Acclaimed scientist Freeman Dyson has died aged 96. A man who felt real science needed to be subversive and anti-authority, hence a rather contrarian approach to climate change in later life, he displayed natural brilliance in physics from an early age and worked under the brilliant Richard Feynman. Under Edward Teller he helped come up with safe nuclear reactors for the production of medical isotopes in fighting cancer. His work in astronomy brought us theories such as The Dyson Sphere, about how energy would be created in space, a mindbogglingly theoretical proposal rather unconvincingly brought to life in an episode of Star Trek. He brought physical understanding to space, and philosophical understanding to physics. Eternal Intelligence suggests the pairing of the two can allow people to survive the heat death of the universe. In doing so, he inspired countless thousands of scientists, philosophers and writers in his stead. Despite being one of the most influential scientists of the 20th Century, he never came close to the Nobel Prize. With charitable self-modest, he claimed this was because Nobel Prize winning scientists spent 20 years on one problem, whereas he preferred to solve as many problems as possible! Dyson served in the RAF during World War Two, and picked up the Templeton Prize in 2000, quite possibly specifically because Richard Dawkins implored him not to do so.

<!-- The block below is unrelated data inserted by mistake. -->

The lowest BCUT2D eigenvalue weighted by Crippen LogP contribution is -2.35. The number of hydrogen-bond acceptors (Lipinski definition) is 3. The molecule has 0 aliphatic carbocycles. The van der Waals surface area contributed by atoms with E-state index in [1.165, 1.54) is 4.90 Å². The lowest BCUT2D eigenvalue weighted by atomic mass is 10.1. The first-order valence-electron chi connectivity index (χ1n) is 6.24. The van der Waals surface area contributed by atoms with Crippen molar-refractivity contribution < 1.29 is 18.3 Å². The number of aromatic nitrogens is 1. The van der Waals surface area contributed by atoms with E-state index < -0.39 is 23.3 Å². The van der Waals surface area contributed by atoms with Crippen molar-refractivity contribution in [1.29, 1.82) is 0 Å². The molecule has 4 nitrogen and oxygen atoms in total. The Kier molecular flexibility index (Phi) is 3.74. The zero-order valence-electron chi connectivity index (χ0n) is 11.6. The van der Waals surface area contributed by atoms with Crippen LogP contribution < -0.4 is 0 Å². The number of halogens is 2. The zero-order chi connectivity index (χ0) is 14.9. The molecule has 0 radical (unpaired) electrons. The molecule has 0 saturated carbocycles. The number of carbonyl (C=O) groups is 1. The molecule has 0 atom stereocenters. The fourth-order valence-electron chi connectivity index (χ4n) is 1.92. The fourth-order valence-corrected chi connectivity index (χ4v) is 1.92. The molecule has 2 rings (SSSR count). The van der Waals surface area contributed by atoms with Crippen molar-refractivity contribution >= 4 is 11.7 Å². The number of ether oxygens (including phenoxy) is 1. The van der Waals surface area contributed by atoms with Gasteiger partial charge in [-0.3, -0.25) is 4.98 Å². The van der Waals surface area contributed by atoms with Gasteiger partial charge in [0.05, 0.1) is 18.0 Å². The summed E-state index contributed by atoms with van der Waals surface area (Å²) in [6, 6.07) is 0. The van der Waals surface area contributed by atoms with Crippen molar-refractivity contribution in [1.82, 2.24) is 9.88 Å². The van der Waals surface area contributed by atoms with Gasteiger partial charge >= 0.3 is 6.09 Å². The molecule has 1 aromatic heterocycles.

Dyson died after a fall, a disappointingly mundane way out for a independent minded contrarian par excellence.
He was picked by 4 teams in this years DDP, including former leaders Roasting Bodies in Redcar, and the returning Grobler. Also newcomers Yvonne’s Gone Too.
15 December 1923 – 28 February 2020